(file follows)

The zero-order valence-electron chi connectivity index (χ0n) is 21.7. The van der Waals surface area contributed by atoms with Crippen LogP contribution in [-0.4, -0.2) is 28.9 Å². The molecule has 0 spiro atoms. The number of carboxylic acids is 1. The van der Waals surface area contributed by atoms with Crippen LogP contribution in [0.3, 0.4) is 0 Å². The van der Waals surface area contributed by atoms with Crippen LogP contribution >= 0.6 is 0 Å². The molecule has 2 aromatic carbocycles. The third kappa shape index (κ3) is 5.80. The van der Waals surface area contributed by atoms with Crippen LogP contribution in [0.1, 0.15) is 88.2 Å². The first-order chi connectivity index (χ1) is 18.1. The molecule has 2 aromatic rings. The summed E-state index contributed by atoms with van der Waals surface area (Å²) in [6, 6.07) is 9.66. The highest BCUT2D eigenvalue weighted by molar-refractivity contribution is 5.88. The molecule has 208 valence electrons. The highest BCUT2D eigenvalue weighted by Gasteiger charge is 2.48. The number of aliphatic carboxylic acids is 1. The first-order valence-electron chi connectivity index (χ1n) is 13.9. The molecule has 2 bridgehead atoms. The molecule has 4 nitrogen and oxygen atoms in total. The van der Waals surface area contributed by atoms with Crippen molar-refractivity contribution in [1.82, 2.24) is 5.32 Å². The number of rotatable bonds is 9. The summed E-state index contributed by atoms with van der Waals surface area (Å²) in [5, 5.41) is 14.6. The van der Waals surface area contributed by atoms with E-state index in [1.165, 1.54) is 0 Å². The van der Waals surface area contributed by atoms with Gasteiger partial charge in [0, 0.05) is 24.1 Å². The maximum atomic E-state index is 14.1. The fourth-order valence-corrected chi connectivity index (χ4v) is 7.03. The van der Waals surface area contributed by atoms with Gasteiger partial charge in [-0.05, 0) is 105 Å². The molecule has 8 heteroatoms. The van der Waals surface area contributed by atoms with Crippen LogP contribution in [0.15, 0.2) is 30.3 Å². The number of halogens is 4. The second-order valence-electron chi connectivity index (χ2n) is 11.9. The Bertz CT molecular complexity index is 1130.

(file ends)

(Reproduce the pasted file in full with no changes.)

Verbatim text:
The zero-order valence-electron chi connectivity index (χ0n) is 21.7. The van der Waals surface area contributed by atoms with Crippen LogP contribution in [-0.4, -0.2) is 28.9 Å². The molecule has 0 spiro atoms. The number of carboxylic acids is 1. The van der Waals surface area contributed by atoms with Crippen LogP contribution in [0.3, 0.4) is 0 Å². The van der Waals surface area contributed by atoms with Crippen LogP contribution >= 0.6 is 0 Å². The molecule has 2 aromatic carbocycles. The third kappa shape index (κ3) is 5.80. The van der Waals surface area contributed by atoms with Crippen LogP contribution in [0.1, 0.15) is 88.2 Å². The first-order chi connectivity index (χ1) is 18.1. The molecule has 2 aromatic rings. The summed E-state index contributed by atoms with van der Waals surface area (Å²) in [6, 6.07) is 9.66. The highest BCUT2D eigenvalue weighted by molar-refractivity contribution is 5.88. The molecule has 208 valence electrons. The highest BCUT2D eigenvalue weighted by Gasteiger charge is 2.48. The number of aliphatic carboxylic acids is 1. The first-order valence-electron chi connectivity index (χ1n) is 13.9. The molecule has 2 bridgehead atoms. The molecule has 4 nitrogen and oxygen atoms in total. The van der Waals surface area contributed by atoms with Crippen molar-refractivity contribution in [1.82, 2.24) is 5.32 Å². The number of rotatable bonds is 9. The summed E-state index contributed by atoms with van der Waals surface area (Å²) in [5, 5.41) is 14.6. The van der Waals surface area contributed by atoms with E-state index in [1.165, 1.54) is 0 Å². The van der Waals surface area contributed by atoms with Gasteiger partial charge in [0, 0.05) is 24.1 Å². The maximum atomic E-state index is 14.1. The fourth-order valence-corrected chi connectivity index (χ4v) is 7.03. The van der Waals surface area contributed by atoms with Gasteiger partial charge in [-0.05, 0) is 105 Å². The molecule has 8 heteroatoms. The van der Waals surface area contributed by atoms with Crippen LogP contribution in [0.15, 0.2) is 30.3 Å². The number of halogens is 4. The second-order valence-electron chi connectivity index (χ2n) is 11.9. The Bertz CT molecular complexity index is 1130.